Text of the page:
The Faith of a Liberal: Selected Essays

By Morris R. Cohen | Go to book overview

49
DOGMATISM IN THE NAME OF SCIENCE

PROFESSOR CURTIS'S BOOK unintentionally indicates why scientists do not, as a rule, go in for writing on the larger bearings of science for human life. The developed sciences are precisely those that, like physics, chemistry, and biology, deal with the simpler aspects of the world; and as it requires the major part of a man's intellectual energy to master his own special field, the cautious scientist realizes that he cannot give to the larger and more complicated problems of human life as a whole the same thorough and conscientious work which he devotes to the relatively simpler technical problems that are his specialty. Under the circumstances, two types venture to deal with science as a whole. On the one hand there are a few philosophers like Santayana who are profoundly conscious of the limitation's of their knowledge, but realize that life is an adventure with uncertainties which cannot be halted until certain scientific knowledge is available. On the other hand there are a larger number who, though they may exercise scientific caution in their own field, have no hesitation in swallowing quite uncritically that which they gather at second hand to be the teaching of science as a whole. It is one of the ironies of fate that men are never so certain about the things which they have investigated for themselves as about the things which they have accepted on the authority of others. In the process of retailing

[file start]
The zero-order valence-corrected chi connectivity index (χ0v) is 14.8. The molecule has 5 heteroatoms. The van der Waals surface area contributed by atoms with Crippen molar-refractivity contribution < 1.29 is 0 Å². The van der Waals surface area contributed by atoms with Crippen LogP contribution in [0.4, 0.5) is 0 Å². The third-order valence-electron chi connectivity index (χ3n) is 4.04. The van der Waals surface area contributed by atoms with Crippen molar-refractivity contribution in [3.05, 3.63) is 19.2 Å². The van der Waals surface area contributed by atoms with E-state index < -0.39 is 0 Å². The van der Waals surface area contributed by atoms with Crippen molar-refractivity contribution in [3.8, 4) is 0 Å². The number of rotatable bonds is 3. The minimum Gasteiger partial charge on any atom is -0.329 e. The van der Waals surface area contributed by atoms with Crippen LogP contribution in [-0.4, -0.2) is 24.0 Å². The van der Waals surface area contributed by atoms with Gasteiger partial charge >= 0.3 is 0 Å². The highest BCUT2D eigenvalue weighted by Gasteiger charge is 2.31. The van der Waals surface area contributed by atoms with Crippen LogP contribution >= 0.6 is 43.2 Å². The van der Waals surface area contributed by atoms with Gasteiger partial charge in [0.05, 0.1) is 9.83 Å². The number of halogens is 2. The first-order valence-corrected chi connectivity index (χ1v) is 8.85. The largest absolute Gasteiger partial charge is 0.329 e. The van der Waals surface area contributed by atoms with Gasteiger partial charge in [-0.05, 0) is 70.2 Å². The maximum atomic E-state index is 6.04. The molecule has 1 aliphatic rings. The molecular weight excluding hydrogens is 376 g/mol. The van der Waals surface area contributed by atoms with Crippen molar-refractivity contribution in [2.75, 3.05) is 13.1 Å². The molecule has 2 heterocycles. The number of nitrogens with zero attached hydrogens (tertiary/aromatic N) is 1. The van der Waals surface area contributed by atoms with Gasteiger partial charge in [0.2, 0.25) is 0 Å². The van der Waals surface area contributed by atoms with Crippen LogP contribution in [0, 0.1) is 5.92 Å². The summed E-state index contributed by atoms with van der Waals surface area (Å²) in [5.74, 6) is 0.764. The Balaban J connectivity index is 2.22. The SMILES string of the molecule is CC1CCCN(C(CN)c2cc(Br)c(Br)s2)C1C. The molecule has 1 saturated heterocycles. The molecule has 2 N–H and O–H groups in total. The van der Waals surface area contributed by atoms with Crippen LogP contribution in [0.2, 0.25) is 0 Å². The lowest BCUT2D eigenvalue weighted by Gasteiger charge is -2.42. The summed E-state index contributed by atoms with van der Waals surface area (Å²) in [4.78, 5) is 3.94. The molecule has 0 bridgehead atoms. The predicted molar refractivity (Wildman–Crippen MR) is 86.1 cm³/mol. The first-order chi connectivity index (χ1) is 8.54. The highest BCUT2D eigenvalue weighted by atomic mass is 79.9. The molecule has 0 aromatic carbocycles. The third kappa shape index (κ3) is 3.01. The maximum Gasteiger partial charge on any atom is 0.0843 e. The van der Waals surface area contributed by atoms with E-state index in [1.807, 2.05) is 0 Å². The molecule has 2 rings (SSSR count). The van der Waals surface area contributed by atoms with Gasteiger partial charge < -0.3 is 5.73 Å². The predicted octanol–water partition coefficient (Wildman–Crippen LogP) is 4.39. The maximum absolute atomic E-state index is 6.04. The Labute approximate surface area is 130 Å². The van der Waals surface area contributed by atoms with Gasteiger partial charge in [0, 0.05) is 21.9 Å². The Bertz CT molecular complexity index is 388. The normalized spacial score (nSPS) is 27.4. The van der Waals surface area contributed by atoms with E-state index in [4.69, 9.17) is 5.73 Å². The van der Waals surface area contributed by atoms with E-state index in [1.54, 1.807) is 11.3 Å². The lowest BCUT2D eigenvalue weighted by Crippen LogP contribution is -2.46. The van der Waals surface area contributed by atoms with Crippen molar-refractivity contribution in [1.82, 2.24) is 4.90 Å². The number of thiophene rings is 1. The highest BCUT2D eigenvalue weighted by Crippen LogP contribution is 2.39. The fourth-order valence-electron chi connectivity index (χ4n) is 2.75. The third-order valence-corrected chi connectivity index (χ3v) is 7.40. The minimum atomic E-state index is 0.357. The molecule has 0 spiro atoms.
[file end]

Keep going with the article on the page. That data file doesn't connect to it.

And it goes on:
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Published in The New Republic, Vol. 32, p. 255 ( November 1, 1922), as a review of W. G. Curtis, Science and Human Affairs.

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